New York Magazine is in typically irreverent form this week with its focus on Dan Brown.
There’s a breezy Dan Brown bio, a tongue-in-cheek examination of what makes Brown’s book so appealing, a fun graphic charting the Catholic Church’s long, slow rapprochement with the author, and a table listing some of the many charges leveled against the Da Vinci Code during the past five years.
Oh, and there’s also an interview with Secrets of the Lost Symbol editor Dan Burstein talking about why the most anticipated book of the year took so long to come to fruition and our predictions for The Lost Symbol:
Do you have any other clues about research Brown’s doing?
We’ve heard from people at the Smithsonian that Brown has been bugging them for details about the museum to the point that people were getting frustrated. Which started me thinking about James Smithson. Here’s this eighteenth-century British mineralogist, friend to many important Masons, who leaves his fortune to endow an institution of science and learning in the U.S., a country he’s never been to. And then in the dawn of the twentieth century, Alexander Graham Bell, a Freemason, is on the board of regents of the Smithsonian and decides it’s important enough to go to Genoa, where Smithson is buried, and personally exhume the body and bring it back to the United States. I’m imagining what Dan Brown could do if he decided to use this stuff.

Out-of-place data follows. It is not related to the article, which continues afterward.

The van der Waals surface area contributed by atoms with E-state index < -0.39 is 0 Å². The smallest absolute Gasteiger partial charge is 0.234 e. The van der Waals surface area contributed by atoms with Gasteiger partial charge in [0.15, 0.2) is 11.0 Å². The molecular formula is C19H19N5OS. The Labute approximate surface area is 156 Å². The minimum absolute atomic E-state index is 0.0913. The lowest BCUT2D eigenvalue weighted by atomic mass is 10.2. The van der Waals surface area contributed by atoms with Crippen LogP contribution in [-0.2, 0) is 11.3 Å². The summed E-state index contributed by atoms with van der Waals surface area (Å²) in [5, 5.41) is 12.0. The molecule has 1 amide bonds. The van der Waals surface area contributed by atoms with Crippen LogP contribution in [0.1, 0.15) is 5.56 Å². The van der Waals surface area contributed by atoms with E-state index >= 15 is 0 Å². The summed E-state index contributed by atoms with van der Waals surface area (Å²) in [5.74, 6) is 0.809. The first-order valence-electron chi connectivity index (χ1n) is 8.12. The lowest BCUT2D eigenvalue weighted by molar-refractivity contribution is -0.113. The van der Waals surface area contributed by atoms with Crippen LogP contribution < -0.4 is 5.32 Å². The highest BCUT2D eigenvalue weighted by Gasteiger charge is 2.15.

[…]Why did it take him so long to write this one?
I’ve met Dan Brown once, and it’s presumptuous to say I understand him, but I think there’s a set of personal issues. He always wanted to be a writer. If you go back to his days at Amherst—he was in a creative-writing class with David Foster Wallace. Imagine you’re sitting there with this incredible intellect and trying to figure out how you can become a writer. And what he discovers is that he has a real gift for potboilers. And then suddenly you have four books on the best-seller list, and people are suing you for plagiarism when you haven’t plagiarized anything. It only took six years. It’s not like he’s Thomas Pynchon..
You can read the full interview here.
— Paul Berger, Contributing Editor, Secrets of the Lost Symbol